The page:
contract

 

A rumour that Hollywood couple Katie Holmes and Tom Cruise, who are getting divorced after only five years of marriage (for Cruise, the latest marriage), had a “five year marriage contract” has prompted an article in the New York Times speculating on the usefulness of such contracts.

After all, Mexico last year even had a go at legislating for them — not that anyone would normally follow Mexico’s lead in anything, any more than Hollywood’s, if they knew what was good for them.

The writer suggests a 20 year contract might be a step in the right direction:

The rough idea: two people, two decades, enough time to have and raise children if that’s your thing; a new status quo, a ceremony with a shelf life, till awhile do us part.

He put it to a bunch of experts. Three said, more or less, it was high time “to rethink an institution that so often fails.” And two said, hmmm, wait a minute.

Pepper Schwartz, a sociology professor at the University of Washington, thinks “environmental” changes (we’re living longer; we live apart from families and are less inclined to religion, both marriage support systems; technology makes it easier than ever flirt or cheat and fuels instant gratification — plus there’s the discussion about gay marriage) are an argument to be “innovative about marriage”.

We’ve been through a period of “extreme romanticism”, she reckons, and now it’s about dollars and cents. “It’s back to the past, which used to involve dowry, bride price, economic arrangement. Nobody pretended this was not an economic arrangement,” she says. The idea of contracts “isn’t new.” (So it’s not innovative, it’s regressive. Right?)

A spokesman for a divorce lawyers’ professional group generously suggests that divorce litigation — and its enormous cost — could be cut back by calculating alimony payments in advance, with the use of “tables”.

Another sociology professor, Virginia Rutter, thinks a 20 year contract is far too conservative, “dogmatic” even. “She says it presupposes people want to build their marriages around having children.” (How hopelessly old-fashioned!) She wants to see the elimination of any customs that suggest an ideal of marriage, since she thinks ideals are “fantasy”.

So that leaves the two nay-sayers.

Psychology professor Robert E Emery, who has written about children and divorce, says it’s devastating for children and marriage contracts would not change that unless they helped to normalise divorce — and thus mitigate the emotional toll. (All the experts consulted apparently agree in theory on this point.)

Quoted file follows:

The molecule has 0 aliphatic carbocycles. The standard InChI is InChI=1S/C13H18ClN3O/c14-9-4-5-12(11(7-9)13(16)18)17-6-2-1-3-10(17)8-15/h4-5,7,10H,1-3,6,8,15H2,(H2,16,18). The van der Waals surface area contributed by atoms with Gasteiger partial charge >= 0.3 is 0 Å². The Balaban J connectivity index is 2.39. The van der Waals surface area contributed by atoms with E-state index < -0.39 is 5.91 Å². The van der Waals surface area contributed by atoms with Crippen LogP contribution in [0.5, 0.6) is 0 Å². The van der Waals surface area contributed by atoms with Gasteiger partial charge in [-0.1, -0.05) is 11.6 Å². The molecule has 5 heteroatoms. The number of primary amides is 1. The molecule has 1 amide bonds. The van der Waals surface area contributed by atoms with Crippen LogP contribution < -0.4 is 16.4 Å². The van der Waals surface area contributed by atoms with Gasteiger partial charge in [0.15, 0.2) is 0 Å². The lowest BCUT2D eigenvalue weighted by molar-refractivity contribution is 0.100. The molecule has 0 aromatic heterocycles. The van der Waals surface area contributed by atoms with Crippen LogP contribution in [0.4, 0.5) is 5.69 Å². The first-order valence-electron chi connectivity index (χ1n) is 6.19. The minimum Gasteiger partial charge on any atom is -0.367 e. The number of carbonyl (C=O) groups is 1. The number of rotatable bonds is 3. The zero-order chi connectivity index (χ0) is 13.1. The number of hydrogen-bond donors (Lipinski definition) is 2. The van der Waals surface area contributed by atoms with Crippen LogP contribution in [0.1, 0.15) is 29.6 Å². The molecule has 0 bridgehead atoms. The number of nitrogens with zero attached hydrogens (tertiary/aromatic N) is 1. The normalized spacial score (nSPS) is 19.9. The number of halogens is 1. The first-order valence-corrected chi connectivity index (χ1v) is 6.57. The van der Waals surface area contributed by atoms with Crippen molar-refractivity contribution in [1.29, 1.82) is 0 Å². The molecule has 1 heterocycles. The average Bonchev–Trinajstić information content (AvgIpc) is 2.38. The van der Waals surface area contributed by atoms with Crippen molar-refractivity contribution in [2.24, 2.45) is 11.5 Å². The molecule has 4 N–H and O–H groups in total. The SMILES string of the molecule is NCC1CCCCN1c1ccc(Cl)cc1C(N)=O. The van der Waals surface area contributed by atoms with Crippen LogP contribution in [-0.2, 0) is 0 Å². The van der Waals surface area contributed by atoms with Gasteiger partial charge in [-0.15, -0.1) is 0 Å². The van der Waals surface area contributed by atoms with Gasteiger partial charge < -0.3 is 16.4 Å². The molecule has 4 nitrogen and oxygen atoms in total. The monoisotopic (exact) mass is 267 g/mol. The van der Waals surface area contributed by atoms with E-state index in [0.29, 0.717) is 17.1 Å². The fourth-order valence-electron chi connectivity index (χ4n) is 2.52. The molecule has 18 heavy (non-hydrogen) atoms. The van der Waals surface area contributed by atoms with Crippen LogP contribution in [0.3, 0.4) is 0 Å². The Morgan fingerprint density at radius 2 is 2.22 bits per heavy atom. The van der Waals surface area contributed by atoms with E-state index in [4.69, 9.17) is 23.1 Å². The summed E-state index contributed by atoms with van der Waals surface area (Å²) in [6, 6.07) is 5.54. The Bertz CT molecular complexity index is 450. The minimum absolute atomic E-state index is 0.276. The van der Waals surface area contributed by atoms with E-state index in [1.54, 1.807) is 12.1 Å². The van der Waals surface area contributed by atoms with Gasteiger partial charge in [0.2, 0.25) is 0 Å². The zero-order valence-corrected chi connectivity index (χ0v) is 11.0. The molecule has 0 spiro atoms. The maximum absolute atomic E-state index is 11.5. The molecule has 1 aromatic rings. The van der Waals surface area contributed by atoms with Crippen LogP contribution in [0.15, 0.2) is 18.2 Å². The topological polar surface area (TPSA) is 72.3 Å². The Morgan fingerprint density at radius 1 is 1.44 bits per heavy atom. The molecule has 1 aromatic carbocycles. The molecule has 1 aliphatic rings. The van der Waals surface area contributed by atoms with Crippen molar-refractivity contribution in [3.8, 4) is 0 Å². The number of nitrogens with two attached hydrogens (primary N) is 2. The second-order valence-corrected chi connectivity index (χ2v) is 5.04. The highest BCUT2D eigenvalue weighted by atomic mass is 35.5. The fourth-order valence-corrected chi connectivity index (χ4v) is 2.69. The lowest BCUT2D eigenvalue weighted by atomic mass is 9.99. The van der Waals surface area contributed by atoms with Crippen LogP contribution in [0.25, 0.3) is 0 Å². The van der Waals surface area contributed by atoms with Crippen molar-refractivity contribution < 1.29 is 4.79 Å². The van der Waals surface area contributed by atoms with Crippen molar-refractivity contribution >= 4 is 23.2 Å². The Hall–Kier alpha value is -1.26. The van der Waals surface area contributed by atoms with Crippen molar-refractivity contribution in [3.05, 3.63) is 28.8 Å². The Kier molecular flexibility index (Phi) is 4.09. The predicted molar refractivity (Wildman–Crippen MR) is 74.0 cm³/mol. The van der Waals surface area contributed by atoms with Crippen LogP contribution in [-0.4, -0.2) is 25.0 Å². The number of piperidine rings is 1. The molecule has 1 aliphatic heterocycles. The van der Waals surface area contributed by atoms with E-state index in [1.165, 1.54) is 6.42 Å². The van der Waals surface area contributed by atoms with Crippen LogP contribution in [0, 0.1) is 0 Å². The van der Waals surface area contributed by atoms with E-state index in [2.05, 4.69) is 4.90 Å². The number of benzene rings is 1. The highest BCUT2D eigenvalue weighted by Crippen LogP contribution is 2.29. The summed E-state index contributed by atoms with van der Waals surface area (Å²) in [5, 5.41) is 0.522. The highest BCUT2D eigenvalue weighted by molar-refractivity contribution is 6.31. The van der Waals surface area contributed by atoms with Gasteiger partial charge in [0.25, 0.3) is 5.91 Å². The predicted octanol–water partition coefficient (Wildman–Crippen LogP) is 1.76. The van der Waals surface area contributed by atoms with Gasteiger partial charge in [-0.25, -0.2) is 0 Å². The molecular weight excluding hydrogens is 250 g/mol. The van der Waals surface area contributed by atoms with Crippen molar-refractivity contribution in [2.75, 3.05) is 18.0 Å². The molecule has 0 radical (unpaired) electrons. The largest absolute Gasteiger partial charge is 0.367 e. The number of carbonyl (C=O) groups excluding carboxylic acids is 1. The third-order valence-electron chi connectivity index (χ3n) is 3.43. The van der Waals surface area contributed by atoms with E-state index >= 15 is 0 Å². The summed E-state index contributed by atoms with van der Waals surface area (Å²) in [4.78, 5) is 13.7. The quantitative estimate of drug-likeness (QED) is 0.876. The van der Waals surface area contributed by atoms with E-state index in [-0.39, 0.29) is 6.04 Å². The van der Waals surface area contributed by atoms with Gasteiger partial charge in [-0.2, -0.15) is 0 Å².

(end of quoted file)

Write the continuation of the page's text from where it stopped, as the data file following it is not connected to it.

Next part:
But Emery is not optimistic: already people are experimenting with cohabitation and yet it is not making them any happier. While we should not pretend that marriage is a lifelong joyride, he suggests social recognition of the fact that “lifelong coupling, he says, bestows great benefits”.

“There are good reasons to be romantic about marriage,” he said, adding, “The big benefit of marriage is precisely the commitment over the long term.”

Stephanie Coontz (who usually comes across as a marriage revisionist) tends to agree, so long as the marriage in question is a modern one with equality and so on.

She doesn’t think a 20-year contract would make for happier marriages, but she believes there is value in asking people to consider and regularly assess their commitment, not necessarily based on a timetable but around life events: when you have kids, one spouse gets a new job or starts to work more hours, a family member dies, the kids leave home.

All these moments, she said, are when the marriage is most vulnerable.

“My advice would be to suggest a reup every five years, or before every major transition in life,” Dr. Coontz said, “with a new set of vows that reflect what the couple has learned.”

Maybe there is something in that. In fact it sounds similar to what some churches do to support married couples — through enrichment programmes, for example. And speaking of churches, isn’t the lack of a religious dimension (what Dr Rutter would call “fantasy”) to many marriages now part of the reason they are more prone to fail? Without the institutional framework that gives meaning and support to lifelong commitment it’s a mystery why any marriages would last.

Carolyn Moynihan

Carolyn Moynihan

Carolyn Moynihan is deputy editor of MercatorNet